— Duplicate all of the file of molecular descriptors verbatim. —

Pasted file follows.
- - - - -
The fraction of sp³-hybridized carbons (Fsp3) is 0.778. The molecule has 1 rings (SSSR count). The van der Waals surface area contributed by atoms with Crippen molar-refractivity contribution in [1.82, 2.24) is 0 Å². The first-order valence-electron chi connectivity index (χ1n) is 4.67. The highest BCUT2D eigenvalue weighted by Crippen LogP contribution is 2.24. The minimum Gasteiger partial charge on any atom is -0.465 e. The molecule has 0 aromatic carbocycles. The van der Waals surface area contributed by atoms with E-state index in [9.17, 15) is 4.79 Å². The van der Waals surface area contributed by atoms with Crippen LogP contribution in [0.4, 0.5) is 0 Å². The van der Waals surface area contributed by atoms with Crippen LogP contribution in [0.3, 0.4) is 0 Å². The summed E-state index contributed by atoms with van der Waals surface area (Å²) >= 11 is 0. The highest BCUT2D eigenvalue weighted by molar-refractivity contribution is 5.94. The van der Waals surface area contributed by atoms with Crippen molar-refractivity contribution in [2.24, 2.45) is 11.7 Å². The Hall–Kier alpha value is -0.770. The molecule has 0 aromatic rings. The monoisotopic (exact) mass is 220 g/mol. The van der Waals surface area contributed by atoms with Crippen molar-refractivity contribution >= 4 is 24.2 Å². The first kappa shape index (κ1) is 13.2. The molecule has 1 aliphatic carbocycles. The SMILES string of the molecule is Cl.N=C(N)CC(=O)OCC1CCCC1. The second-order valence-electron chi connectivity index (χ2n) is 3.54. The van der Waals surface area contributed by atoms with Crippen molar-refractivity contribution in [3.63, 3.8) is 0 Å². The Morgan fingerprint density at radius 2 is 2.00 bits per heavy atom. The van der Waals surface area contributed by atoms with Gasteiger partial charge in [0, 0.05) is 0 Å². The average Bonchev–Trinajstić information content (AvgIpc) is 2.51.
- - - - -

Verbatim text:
The fraction of sp³-hybridized carbons (Fsp3) is 0.778. The molecule has 1 rings (SSSR count). The van der Waals surface area contributed by atoms with Crippen molar-refractivity contribution in [1.82, 2.24) is 0 Å². The first-order valence-electron chi connectivity index (χ1n) is 4.67. The highest BCUT2D eigenvalue weighted by Crippen LogP contribution is 2.24. The minimum Gasteiger partial charge on any atom is -0.465 e. The molecule has 0 aromatic carbocycles. The van der Waals surface area contributed by atoms with E-state index in [9.17, 15) is 4.79 Å². The van der Waals surface area contributed by atoms with Crippen LogP contribution in [0.4, 0.5) is 0 Å². The van der Waals surface area contributed by atoms with Crippen LogP contribution in [0.3, 0.4) is 0 Å². The summed E-state index contributed by atoms with van der Waals surface area (Å²) >= 11 is 0. The highest BCUT2D eigenvalue weighted by molar-refractivity contribution is 5.94. The van der Waals surface area contributed by atoms with Crippen molar-refractivity contribution in [2.24, 2.45) is 11.7 Å². The Hall–Kier alpha value is -0.770. The molecule has 0 aromatic rings. The monoisotopic (exact) mass is 220 g/mol. The van der Waals surface area contributed by atoms with Crippen molar-refractivity contribution >= 4 is 24.2 Å². The first kappa shape index (κ1) is 13.2. The molecule has 1 aliphatic carbocycles. The SMILES string of the molecule is Cl.N=C(N)CC(=O)OCC1CCCC1. The second-order valence-electron chi connectivity index (χ2n) is 3.54. The van der Waals surface area contributed by atoms with Crippen molar-refractivity contribution in [3.63, 3.8) is 0 Å². The Morgan fingerprint density at radius 2 is 2.00 bits per heavy atom. The van der Waals surface area contributed by atoms with Gasteiger partial charge in [0, 0.05) is 0 Å². The average Bonchev–Trinajstić information content (AvgIpc) is 2.51.